Speaking of cue counts, it was also open to discussion as to what exactly constituted a “cue.” Was it a specific entry in a firing script? A physical e-match inserted into a device? Here is a good example of the confusion: A firing site may have a “front” of 11 positions. If a comet is fired from each position at the same time, is that one cue or eleven cues? In terms of display complexity, it is very hard to gauge from the raw cue-count alone just how intricate the display was when fired. Despite the wide range of cue-counts used this year–1,238 to 6,884–although they were not the most complex ever seen in Montreal, they were still relatively complex. As Brad Dezotell of Fireworks Spectaculars Canada told me during an interview: the display that’s fired is simply the one that can be successfully setup during the five days assigned to each company. Incidentally, Team Royal/FSC was at the higher end of this year’s cue counts with 5,235, but they used pyrotechnic delays on many of their shell chains–especially the smaller caliber ones.

The firing site at La Ronde [insert one of the photos here] features a large, reflective lake, and the most successful displays usually make the best use of this feature by using nautical shells (floating shells that explode on top of the water). There are four “firing ramps”, each of which allow different types of devices. Ramp 1 is the furthest from the audience, and consists of five blast-protected areas where 200mm, 250mm and 300mm shells can be fired (Ramp 1 also provides an area where 15mm and 175mm shells can be located and fired). At the back of the audience-visible firing area, is Ramp 2: This ramp allows shells of up to 100mm caliber, as well as large candles, girandolas, rockets and other larger-caliber effects. At the front of ramp 2 is the central network room, where all of the patch bays for the firing systems are located. The roof of this building is also used as a launch site, and is called ramp 4. A floating platform in front of ramp 4 provides ramp 3, and this is used for candles, one-shots and mines up to 150mm caliber (rarely used these days, however). Some companies also elect to erect structures here with elaborate set-pieces: wheels and/or other more complex space-frame based firing positions. Ramp 2 can also be used for effects that need to be suspended from cranes. Some companies even use what some contestants call “ramp 5”–five to seven small pontoons that can be located relatively close to the audience. The challenge when using ramp 5, though, is to ensure that the devices fired from it can be differentiated from the low-level effects that are also being fired from ramp 3. Another problem that occurs when using ramp 5 is that it often makes it more difficult to fire nautical devices from ramp 3. In some cases, the nautical shells land on the pontoons!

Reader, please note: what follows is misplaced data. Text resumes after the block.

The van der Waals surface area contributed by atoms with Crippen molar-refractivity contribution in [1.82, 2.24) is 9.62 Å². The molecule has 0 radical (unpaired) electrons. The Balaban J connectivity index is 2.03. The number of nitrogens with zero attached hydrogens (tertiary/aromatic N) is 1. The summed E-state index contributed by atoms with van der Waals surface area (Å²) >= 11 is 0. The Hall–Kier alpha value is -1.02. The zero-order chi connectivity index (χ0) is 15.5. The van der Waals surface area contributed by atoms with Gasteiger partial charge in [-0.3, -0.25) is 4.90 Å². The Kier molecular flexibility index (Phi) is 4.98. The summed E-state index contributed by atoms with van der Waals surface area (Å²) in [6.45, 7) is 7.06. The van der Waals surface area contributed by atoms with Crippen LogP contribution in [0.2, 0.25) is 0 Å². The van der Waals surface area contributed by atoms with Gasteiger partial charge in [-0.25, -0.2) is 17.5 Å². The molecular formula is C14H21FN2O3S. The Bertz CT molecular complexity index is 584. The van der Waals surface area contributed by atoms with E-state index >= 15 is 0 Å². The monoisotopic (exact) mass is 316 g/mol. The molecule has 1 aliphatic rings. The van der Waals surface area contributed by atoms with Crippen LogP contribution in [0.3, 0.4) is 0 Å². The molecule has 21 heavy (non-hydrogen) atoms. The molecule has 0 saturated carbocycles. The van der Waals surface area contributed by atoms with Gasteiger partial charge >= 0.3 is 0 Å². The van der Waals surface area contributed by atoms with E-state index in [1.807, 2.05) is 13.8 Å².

This year, there were relatively few special structures built and utilized within the displays. More so than in recent years, most of the displays had a more traditional feel to them. An exception to this strategy, however, was the entry from Team Canada which featured five large space-frame structures on ramp three [insert photo here] as well as a large set piece in the shape of a Phoenix at the front of ramp 2. This showed immense creativity in terms of the utilization of the firing site, as the Canadians exploited every possible angle and position–including firing comets horizontally over the lake. Together with ramp 5, Team Canada also used a large number of large-caliber nautical shells exceptionally well during their finale, especially when they fired their 150mm devices. Up to this this point, ramp 5 had not been used, so there was little possibility of any damage to the firing positions.


Weather conditions (which can quickly change or become quite temperamental) were almost perfect throughout the 2014 competition. The wind direction, however, was sometimes unfavorable for the audience causing smoke to obscure some parts of some of the displays.   Fortunately, the weather stayed dry throughout, and the excellent weather conditions helped keep the 7000+ grandstands seats perpetually filled.

As you would expect from a competition of this caliber, the technical quality of all the displays were exceptionally high and very few firing problems occurred. Installation accuracy was also very high–something that is always somewhat miraculous given the short timeframe for setup and the monumental number of devices used (over 9,100 in the case of Vicente Caballer!).


Honestly, this year each and every display stood a chance of receiving a Jupiter award in its own right. In a “normal” competition year all of these displays could have won. But this was not a normal year, and this was not a normal competition. To win this year, a competitor had to wow the judges and do something almost superhumanly creative. And Team Canada achieved just that, winning the 2014 Gold Jupiter by wowing the judges and crowd with its creativity, technical prowess and the complexity of its spectacular display. Next, the Silver Jupiter was awarded to Foti’s International Fireworks for their well crafted display, complete with their beautiful soundtrack and their rich, full-scale pyrotechnic interpretation. Finally, France’s Brezac Artifices earned a Bronze Jupiter for their unique theme that paid homage to Nelson Mandela. It was a beautifully touching display and they justifiably earned the best soundtrack prize, as well.

To hear the soundtracks, interviews with each participant or read more complete reports about this 2014 competition, visit the following address:

Photographs of the displays can be viewed at:

Full videos of the displays are available at:

(Thanks to photographer Robert Burch, veteran of the competition since its inception in 1985).

In conclusion, as always, I am very grateful to the competition organizers for giving me access and information. In particular, I would like to thank director Martyne Gagnon, and technical director Paul Csukassy of Six Flags La Ronde for their support. Without their help, my reports from L’International de Feux Loto Québec would not be possible.